Paying relatively well would be a major plus as would something that provides a solid career (20+ years of work).
Given the sentence from the article, the submitter may not have the risk appetite for what you're suggesting.
While I agree that starting your own business does provide the sort of flexibility and widening of job scope that the submitter wants, the solid career and the good pay are not guaranteed. I've read statistics (no sources spring to mind, sorry) that only about 10 - 30% of startups survive past the first three years. And these are the years where you're likely to be getting the least amount of pay out of the business as you'll be wanting to reinvest everything into the business to give it the best possible chance of succeeding in the long run.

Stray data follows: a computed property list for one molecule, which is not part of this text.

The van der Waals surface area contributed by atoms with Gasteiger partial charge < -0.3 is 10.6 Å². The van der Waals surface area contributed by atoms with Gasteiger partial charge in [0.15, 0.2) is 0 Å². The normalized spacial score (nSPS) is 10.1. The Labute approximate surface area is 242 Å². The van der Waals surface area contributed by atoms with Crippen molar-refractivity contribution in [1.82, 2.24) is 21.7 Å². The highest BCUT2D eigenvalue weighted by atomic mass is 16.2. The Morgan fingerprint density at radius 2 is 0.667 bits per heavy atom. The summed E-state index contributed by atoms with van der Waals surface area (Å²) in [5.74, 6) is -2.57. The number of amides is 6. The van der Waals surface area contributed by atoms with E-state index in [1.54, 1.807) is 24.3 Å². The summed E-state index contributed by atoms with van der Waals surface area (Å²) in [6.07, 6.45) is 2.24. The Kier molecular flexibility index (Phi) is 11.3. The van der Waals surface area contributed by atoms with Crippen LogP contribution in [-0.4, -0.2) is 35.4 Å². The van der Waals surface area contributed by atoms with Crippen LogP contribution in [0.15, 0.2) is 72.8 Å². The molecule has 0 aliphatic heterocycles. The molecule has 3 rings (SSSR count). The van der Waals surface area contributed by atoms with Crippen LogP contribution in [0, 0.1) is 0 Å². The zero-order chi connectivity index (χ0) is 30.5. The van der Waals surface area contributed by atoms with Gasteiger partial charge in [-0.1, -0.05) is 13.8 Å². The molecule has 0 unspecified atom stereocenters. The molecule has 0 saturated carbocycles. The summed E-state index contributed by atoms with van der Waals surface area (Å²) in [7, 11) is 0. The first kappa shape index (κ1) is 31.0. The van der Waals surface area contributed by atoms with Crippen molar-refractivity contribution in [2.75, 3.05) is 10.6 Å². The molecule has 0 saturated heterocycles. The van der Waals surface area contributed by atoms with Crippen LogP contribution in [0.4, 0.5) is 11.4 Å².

That being said, starting (or trying to start) a business can be the most rewarding thing around. I've tried it several times and failed for various reasons, but I would do it all over again if I spotted a reasonably good opportunity because it gives you the chance (in fact, it's practically a requirement) to move around a good deal and fill in gaps in your knowledge you probably never knew you had.
Ask yourself the following questions if this is a route you're considering:
1. Are you prepared to take on a substantial amount of risk when you're starting out? Remember that you will not have much in terms of financial leverage and brand name, and there will be unscrupulous customers who will try to delay payment as much as possible just because they know they have a reasonable chance of getting away with it.
2. Can you ensure that you will have a good work-life balance when you're doing this? A lot of people I know who have started businesses of their own have started with a home office to save on costs, but having a family as well means that you will probably find it hard to differentiate between "work time" and "family time".